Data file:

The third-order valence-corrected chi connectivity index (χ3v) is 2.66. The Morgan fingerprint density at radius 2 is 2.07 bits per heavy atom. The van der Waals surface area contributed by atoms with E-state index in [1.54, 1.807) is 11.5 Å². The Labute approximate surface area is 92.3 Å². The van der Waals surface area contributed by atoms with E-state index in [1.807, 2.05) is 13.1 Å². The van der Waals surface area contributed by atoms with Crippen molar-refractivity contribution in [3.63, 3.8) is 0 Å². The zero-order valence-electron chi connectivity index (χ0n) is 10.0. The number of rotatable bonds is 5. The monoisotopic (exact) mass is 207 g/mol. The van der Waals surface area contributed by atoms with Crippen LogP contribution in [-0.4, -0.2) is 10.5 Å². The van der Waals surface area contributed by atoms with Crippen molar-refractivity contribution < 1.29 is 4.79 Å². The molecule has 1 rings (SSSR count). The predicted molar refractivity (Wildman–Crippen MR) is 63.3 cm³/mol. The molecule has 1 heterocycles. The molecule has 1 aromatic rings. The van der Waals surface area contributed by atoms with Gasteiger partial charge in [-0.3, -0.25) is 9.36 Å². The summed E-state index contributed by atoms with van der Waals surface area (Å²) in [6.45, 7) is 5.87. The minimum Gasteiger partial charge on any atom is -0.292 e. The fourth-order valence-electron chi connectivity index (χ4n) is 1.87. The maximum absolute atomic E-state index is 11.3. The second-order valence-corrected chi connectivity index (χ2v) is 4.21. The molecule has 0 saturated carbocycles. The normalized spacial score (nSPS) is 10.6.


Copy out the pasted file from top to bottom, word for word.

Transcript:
The third-order valence-corrected chi connectivity index (χ3v) is 2.66. The Morgan fingerprint density at radius 2 is 2.07 bits per heavy atom. The van der Waals surface area contributed by atoms with E-state index in [1.54, 1.807) is 11.5 Å². The Labute approximate surface area is 92.3 Å². The van der Waals surface area contributed by atoms with E-state index in [1.807, 2.05) is 13.1 Å². The van der Waals surface area contributed by atoms with Crippen molar-refractivity contribution in [3.63, 3.8) is 0 Å². The zero-order valence-electron chi connectivity index (χ0n) is 10.0. The number of rotatable bonds is 5. The monoisotopic (exact) mass is 207 g/mol. The van der Waals surface area contributed by atoms with Crippen LogP contribution in [-0.4, -0.2) is 10.5 Å². The van der Waals surface area contributed by atoms with Crippen molar-refractivity contribution < 1.29 is 4.79 Å². The molecule has 1 rings (SSSR count). The predicted molar refractivity (Wildman–Crippen MR) is 63.3 cm³/mol. The molecule has 1 heterocycles. The molecule has 1 aromatic rings. The van der Waals surface area contributed by atoms with Gasteiger partial charge in [-0.3, -0.25) is 9.36 Å². The summed E-state index contributed by atoms with van der Waals surface area (Å²) in [6.45, 7) is 5.87. The minimum Gasteiger partial charge on any atom is -0.292 e. The fourth-order valence-electron chi connectivity index (χ4n) is 1.87. The maximum absolute atomic E-state index is 11.3. The second-order valence-corrected chi connectivity index (χ2v) is 4.21. The molecule has 0 saturated carbocycles. The normalized spacial score (nSPS) is 10.6.